Some of these views may be caused by hastiness and shorthand/lack of time to think. In an era where we’re awash in information, it is impossible to be informed about everything and yet we’re also too quick to be aghast when people don’t have views or don’t know something. At best, it comes off as enthusiasm you want to impart to someone about a topic. At worst, it’s used as an identity marker to exclude people, even if they’re new enthusiasts for something you’ve been into for years…and get turned out because of newness to something and simply don’t know as much. While I agree enthusiasm only takes you so far, it’s a spark that can carry you into new and unexpected places and shouldn’t be discouraged whoever has deemed themselves a gatekeeper of a community.

There is demand to specialize and yet be a generalist at the same time. And to instantly able to learn and absorb new things. I’m willing to work hard to figure things out, but if I’m given insufficient time to learn what I need to, I’m much more likely to make a mistake (and learning time seems shorter and shorter…and unexamined learning can lead to problems). We’re all encouraged to learn how to learn, and yet that seems hugely insufficient somehow. I am nearly paranoid of missing something critical or leaving some citation out. Of course, it’s not all about what we’re informed about. It’s also true that we develop identities around shared beliefs (‘people like me have this belief, I must think that too’) that can become quite entrenched in communities in which case information alone cannot change someone’s mind, as work by Brendan Nyhan and other’s has shown.

Hard at work reflecting.
Hard at work reflecting.

It may be that I’m just worried about something I feel exists but isn’t actually as bad as it seems. However, everywhere I look, there are demands to be up on the latest everything and if not, you’re falling behind the times! Keep up or go away, you can’t compete and so shouldn’t even try. The world is complex and crazy and there is likely more awareness of that than ever. Being humble in the face of that is a virtue in my book. There is likely always more to a story. And just because we’re not always completely informed does not mean we can’t act or put our voices to an idea, but we need to listen to feedback and accept evidence contrary to what we think is going on. All of these mental gymnastics should underscore just how hard it is for scientists to come to strong theories about how the world works and when a scientific consensus is reached, it’s a big deal, and more credible than an individual report alone.

I’ve never had a good cup of instant coffee. I’m not sure that exists. Putting in the work to grind beans, put them through a quality filter, and taking the time to let it steep often makes for a better cup

Good coffee takes time.
Good coffee takes time.

I am an academic scientist right now, trying to contribute to my field in a meaningful way and not add to the noise of wrong/hasty information that’s out in the world. Patience isn’t a virtue we hear a lot about anymore. The world seems to be more about speed and getting to something first. Instant may be good for some things, but I like to think of it like sources of coffee. I’ve never had a good cup of instant coffee. I’m not sure that exists. Putting in the work to grind beans, put them through a quality filter, and taking the time to let it steep often makes for a better cup (not always). And perhaps due to my (highly) introverted side that likes reflection, writing, and learning before speaking up. And I hope any job I do hold will allow me to do just that, within reason, of course. I am determined to add value wherever I work, and I hope that the skills I gravitate towards/have developed are valued somewhere in the world.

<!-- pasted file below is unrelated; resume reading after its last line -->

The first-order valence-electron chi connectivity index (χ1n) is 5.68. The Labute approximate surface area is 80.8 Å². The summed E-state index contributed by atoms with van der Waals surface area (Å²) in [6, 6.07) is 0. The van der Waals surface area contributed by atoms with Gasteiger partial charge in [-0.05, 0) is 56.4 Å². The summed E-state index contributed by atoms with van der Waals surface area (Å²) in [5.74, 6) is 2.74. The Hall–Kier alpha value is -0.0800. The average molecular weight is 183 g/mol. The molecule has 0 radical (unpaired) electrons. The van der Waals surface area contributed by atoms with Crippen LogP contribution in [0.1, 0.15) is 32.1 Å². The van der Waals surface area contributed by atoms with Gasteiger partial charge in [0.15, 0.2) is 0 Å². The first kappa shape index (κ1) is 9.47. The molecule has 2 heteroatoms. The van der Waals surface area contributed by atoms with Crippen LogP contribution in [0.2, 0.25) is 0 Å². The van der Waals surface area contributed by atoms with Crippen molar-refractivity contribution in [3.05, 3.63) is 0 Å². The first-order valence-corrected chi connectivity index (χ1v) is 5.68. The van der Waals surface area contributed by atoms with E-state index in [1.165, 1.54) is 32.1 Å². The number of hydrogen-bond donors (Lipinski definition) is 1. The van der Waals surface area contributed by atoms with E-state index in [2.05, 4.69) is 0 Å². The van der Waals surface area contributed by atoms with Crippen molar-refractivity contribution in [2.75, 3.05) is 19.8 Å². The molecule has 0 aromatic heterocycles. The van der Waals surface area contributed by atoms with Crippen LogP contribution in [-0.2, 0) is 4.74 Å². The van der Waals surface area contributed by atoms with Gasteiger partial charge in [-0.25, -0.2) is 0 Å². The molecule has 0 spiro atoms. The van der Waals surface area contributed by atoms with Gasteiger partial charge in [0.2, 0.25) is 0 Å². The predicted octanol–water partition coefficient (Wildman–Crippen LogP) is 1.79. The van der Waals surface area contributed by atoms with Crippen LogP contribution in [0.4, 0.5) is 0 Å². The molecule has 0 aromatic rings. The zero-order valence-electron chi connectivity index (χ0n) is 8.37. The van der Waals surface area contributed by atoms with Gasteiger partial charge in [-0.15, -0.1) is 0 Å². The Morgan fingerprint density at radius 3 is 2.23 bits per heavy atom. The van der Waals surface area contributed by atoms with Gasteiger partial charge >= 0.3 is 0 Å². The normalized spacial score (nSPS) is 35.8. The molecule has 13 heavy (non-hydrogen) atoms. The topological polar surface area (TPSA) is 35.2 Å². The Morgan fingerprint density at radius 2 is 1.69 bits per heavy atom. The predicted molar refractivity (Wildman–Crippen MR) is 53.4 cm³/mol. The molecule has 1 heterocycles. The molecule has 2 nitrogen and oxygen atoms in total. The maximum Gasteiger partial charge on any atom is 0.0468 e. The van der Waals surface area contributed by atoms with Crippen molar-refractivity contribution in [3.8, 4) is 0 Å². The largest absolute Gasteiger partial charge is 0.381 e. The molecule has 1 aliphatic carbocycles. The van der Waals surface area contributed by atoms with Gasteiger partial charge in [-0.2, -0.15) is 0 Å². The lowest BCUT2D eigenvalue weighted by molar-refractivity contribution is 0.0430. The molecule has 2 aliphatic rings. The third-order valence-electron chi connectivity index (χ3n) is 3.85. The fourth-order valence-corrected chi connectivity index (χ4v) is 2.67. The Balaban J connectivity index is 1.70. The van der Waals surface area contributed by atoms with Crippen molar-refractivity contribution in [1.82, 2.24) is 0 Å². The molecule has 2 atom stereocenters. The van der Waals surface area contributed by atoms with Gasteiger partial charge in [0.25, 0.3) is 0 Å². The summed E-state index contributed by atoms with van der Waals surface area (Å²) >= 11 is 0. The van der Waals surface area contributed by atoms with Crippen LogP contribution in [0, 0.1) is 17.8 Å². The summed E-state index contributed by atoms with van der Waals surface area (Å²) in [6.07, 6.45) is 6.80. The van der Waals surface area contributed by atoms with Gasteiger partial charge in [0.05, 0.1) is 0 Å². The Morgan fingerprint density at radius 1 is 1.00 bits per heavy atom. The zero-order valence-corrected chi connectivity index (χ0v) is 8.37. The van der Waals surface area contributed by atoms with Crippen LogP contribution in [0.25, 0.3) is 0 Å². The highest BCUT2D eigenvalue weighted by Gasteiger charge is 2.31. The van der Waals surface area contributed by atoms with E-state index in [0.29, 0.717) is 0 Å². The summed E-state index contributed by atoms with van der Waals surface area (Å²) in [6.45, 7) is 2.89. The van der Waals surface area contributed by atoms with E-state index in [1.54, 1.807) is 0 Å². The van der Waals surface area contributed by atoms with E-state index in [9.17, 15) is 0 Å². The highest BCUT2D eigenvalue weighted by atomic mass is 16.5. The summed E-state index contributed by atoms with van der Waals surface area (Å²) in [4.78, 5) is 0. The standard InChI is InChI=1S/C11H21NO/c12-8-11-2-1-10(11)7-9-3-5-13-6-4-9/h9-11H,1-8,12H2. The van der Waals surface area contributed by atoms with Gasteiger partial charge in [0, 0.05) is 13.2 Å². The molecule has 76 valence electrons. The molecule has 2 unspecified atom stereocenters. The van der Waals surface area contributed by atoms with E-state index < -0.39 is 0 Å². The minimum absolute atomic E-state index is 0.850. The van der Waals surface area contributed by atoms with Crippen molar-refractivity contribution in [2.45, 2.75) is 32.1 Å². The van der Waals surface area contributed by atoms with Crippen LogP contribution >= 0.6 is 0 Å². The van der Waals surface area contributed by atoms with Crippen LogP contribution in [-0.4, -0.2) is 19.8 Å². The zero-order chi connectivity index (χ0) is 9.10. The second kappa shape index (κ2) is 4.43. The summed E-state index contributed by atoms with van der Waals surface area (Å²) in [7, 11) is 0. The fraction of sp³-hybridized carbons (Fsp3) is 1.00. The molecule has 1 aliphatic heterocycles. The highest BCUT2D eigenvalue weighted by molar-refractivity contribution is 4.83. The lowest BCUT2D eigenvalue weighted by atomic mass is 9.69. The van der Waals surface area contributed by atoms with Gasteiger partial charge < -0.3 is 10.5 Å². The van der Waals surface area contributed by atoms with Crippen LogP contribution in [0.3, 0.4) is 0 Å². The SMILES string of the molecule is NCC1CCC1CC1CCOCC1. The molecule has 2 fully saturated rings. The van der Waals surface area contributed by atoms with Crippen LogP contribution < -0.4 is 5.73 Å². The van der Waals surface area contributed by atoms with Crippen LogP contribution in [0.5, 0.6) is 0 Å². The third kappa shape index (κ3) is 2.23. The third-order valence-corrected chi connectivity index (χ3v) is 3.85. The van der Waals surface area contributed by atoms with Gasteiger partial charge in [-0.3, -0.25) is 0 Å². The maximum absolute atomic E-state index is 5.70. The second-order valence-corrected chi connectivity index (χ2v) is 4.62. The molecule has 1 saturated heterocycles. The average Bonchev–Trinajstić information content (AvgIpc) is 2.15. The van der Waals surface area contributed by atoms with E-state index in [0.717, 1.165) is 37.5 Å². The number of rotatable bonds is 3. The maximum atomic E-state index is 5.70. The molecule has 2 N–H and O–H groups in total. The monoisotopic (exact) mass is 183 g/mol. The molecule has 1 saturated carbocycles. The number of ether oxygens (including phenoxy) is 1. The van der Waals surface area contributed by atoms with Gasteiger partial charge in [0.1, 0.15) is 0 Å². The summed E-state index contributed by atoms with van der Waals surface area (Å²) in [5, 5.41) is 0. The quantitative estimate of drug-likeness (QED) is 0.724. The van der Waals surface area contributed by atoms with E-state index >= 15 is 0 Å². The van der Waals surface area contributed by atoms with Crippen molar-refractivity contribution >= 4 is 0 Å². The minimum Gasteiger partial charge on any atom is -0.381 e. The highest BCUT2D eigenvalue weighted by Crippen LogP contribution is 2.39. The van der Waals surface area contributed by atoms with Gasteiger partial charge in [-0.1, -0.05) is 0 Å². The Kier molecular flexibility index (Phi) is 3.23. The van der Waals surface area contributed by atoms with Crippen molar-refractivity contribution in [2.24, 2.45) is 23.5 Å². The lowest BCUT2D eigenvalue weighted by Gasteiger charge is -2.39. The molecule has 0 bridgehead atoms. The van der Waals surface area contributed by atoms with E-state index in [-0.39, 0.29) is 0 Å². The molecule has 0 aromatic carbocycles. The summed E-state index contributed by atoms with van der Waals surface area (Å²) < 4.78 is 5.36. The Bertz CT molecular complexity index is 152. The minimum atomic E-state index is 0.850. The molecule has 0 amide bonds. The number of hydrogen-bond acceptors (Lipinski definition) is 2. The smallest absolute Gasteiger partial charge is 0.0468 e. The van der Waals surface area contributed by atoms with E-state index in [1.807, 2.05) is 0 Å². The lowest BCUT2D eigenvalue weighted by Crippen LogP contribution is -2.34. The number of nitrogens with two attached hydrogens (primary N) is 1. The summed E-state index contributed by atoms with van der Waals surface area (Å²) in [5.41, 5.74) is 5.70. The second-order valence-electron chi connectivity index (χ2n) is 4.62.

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Superstition.

I was re-listening (yes, I do this sometimes w/ things I find great) to an episode of one of my favorite podcasts “Good Job, Brain” (it’s about pub trivia, and trivia, and knowledge and the hosts are amazing, if your’e done w/ Serial…it’s different than that, but give it a listen).

Gathering storm leading to superstition and other things in science?
Gathering storm leading to superstition and other things in science?

This episode was about the circus. One of the hosts talked about how people that work in the circus and other performing arts were highly superstitious and cited a researcher saying that the people most likely to develop superstitious thinking are those in fields where the people have little control over what happens to them. There are a lot of things that could go wrong at a circus even if you do your own job perfectly. Same with sports, acting, comedy, mime, all that. And it suddenly occurred to me: uncertain environments, little direct control over our futures, funding, and just the chaos of doing research itself might mean scientists are prone to superstition, especially early career ones.

In the life sciences, we pray to PCR Gods, take our pipette tips in certain patterns, and I’m sure more. Of course, scientists don’t like to think we are superstitious perhaps, but it seems like something we may well be prone to given the pressures academics are under these days. Dealing with such seems to result in risk aversion, becoming more insular (i.e. less inclusive of diversity), less willing to ask for the help we need, less willing to leap into the unknown (a problem if you’re trying to figure out a plan B,C,D or E career path), and more obsessive compulsive than usual. So we may evade superstitions, but the same environments may make us more prone to these other issues. I’m not a social scientist so I don’t know how all of these thing interrelate or if they’re separable, but it does make logical sense (or perhaps that’s just confirmation bias).

So let’s do a yes/no/haven’t noticed poll. Reflecting on the current academic climate and how you behave, have you noticed yourself or the scientific community being superstitious?

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Blogging, National Academies postdoc experience report, et al.